My dad was my hero and was chief final inspector in the fighter division over all three shifts. Which meant he stamped off every P-51 that was ever made from first to last.

All that being said, I can NOT find any biographical Information on Colin Heaton, who was apparently held in VERY high regard by European Theater pilots. They threw a big birthday party for him somewhere on the continent or in England and all the attendees signed a copy of Townsend's book "Fly for your Life."

Many of the signatures I am familiar with. Others I am not, but hopefully will be able to match the signatories as I was discriminate even at my young age and only had pilots sign the book if they flew with the author or on the mission, ie., one entitled "Mission Into Darkness" had the pilots flying well beyond their fuel limit. They took off from a dark carrier deck and returned in the dark, landing with no deck lights. I tracked down four of the men who survived the mission. They were on fumes, but none went into the sea. Afterward no fuel touched a dipstick into the wing tanks. Pretty good for a kid, huh?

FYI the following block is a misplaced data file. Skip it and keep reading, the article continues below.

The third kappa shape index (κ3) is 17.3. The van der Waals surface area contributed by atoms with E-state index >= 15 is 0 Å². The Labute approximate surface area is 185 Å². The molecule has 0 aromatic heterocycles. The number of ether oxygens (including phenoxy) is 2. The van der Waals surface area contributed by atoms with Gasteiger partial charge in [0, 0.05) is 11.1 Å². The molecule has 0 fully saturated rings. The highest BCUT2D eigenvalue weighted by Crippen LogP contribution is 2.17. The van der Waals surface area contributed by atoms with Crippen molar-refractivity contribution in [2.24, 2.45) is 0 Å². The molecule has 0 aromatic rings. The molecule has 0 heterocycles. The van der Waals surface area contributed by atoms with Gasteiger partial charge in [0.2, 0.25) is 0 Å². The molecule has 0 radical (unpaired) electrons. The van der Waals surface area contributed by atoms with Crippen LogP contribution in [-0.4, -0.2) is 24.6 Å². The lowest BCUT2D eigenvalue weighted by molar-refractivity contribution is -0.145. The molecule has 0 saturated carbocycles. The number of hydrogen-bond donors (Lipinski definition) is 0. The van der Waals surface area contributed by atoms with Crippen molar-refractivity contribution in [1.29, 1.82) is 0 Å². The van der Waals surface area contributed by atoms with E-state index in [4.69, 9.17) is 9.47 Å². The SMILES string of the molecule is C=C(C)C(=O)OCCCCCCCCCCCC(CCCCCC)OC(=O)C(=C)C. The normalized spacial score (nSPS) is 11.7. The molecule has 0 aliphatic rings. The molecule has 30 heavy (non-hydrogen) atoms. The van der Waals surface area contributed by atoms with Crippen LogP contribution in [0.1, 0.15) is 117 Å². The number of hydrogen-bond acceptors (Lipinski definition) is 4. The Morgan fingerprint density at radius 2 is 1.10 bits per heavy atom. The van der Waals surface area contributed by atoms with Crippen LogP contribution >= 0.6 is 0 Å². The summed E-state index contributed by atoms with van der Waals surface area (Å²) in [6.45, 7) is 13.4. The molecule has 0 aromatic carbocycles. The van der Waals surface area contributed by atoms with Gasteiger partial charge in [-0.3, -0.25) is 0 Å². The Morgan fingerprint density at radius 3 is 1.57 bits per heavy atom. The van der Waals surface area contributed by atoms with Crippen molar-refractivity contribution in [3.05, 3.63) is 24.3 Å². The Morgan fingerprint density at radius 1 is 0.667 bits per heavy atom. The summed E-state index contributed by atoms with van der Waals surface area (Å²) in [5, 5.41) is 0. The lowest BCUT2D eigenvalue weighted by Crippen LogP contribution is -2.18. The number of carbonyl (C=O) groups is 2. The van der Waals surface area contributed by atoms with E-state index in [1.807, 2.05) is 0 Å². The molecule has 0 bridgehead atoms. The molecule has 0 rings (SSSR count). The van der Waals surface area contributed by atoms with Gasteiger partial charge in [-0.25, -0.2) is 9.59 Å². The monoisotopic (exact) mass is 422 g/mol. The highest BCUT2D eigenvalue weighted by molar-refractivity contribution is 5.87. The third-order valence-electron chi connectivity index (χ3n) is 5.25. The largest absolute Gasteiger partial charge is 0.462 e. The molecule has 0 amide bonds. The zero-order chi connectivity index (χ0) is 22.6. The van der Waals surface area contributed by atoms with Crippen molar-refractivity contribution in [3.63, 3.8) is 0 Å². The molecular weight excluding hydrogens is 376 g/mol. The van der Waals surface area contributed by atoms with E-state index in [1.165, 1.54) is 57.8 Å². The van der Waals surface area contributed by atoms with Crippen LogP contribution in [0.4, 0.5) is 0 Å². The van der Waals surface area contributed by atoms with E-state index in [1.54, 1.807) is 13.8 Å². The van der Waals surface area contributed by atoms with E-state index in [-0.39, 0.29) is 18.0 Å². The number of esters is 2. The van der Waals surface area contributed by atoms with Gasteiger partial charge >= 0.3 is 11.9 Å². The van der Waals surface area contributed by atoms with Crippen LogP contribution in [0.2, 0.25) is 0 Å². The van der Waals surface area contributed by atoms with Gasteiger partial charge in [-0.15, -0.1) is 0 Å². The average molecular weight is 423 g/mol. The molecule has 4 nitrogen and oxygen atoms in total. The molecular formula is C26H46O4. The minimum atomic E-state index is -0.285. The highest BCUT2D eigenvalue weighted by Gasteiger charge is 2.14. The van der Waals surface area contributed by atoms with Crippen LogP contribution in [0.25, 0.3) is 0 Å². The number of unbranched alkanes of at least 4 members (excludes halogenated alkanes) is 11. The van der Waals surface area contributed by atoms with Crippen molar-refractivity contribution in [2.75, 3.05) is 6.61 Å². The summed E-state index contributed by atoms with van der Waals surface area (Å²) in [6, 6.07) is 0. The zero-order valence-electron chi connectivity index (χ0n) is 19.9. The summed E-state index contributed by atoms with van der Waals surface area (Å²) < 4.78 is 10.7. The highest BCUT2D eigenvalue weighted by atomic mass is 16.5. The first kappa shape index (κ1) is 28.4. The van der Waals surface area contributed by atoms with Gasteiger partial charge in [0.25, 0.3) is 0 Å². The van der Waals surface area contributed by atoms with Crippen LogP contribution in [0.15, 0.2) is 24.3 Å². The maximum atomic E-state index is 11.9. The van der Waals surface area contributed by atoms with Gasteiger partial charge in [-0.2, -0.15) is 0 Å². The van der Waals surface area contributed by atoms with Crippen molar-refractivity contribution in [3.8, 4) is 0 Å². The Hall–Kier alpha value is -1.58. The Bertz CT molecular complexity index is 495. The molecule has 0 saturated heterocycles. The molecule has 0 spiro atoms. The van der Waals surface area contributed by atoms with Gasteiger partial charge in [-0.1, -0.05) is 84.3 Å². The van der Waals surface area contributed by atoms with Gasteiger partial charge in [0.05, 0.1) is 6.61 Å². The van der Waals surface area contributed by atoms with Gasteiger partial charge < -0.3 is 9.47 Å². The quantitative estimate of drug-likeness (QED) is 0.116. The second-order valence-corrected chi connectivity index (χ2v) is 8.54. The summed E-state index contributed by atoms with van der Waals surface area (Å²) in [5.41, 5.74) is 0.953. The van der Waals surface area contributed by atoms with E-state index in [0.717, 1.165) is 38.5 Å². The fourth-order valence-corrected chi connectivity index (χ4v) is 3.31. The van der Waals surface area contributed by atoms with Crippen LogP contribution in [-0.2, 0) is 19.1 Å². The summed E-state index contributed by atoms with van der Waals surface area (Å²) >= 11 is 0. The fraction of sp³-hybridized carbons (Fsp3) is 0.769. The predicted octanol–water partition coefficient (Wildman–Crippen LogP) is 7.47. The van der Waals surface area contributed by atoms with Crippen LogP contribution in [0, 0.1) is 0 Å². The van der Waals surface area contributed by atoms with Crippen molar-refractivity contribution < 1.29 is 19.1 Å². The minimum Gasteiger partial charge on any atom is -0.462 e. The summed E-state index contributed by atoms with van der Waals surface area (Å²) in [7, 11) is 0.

I grew up to be an L.A. Times reporter, the peak of my career, and was there 10 years, but would not back off on a story about the revered institution, YMCA, was being threatened with its charitable tax deduction status in federal court at that time in Washington, D.C., and had the national president admitting it, malfeasance of funds, along with much more, including the fact that they were diverting earmarked money from their "Kids to Camp fund" in 1980 to stay afloat financially (not their mission statement). Revealing that would likely have meant the end of the YMCA. I wouldn't back away from the truth and basically forced them to fire me in order to get benefits that are given to those fired without cause.